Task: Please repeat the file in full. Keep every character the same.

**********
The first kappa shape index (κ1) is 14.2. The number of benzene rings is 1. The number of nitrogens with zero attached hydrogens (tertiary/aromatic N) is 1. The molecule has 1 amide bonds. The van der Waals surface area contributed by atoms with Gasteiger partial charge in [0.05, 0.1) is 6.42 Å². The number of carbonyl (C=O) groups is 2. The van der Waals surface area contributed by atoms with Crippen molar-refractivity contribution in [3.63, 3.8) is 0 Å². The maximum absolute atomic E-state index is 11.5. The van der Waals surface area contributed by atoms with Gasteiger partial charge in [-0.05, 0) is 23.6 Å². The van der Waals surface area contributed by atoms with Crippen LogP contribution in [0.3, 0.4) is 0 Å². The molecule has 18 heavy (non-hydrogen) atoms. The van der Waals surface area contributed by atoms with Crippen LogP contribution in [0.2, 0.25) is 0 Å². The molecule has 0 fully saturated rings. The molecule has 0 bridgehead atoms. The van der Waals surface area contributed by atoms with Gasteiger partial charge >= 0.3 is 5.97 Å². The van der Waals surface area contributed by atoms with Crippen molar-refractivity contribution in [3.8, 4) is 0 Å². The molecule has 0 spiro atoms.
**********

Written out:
The first kappa shape index (κ1) is 14.2. The number of benzene rings is 1. The number of nitrogens with zero attached hydrogens (tertiary/aromatic N) is 1. The molecule has 1 amide bonds. The van der Waals surface area contributed by atoms with Gasteiger partial charge in [0.05, 0.1) is 6.42 Å². The number of carbonyl (C=O) groups is 2. The van der Waals surface area contributed by atoms with Crippen molar-refractivity contribution in [3.63, 3.8) is 0 Å². The maximum absolute atomic E-state index is 11.5. The van der Waals surface area contributed by atoms with Gasteiger partial charge in [-0.05, 0) is 23.6 Å². The van der Waals surface area contributed by atoms with Crippen LogP contribution in [0.3, 0.4) is 0 Å². The molecule has 18 heavy (non-hydrogen) atoms. The van der Waals surface area contributed by atoms with Crippen LogP contribution in [0.2, 0.25) is 0 Å². The molecule has 0 fully saturated rings. The molecule has 0 bridgehead atoms. The van der Waals surface area contributed by atoms with Gasteiger partial charge >= 0.3 is 5.97 Å². The van der Waals surface area contributed by atoms with Crippen molar-refractivity contribution in [3.8, 4) is 0 Å². The molecule has 0 spiro atoms.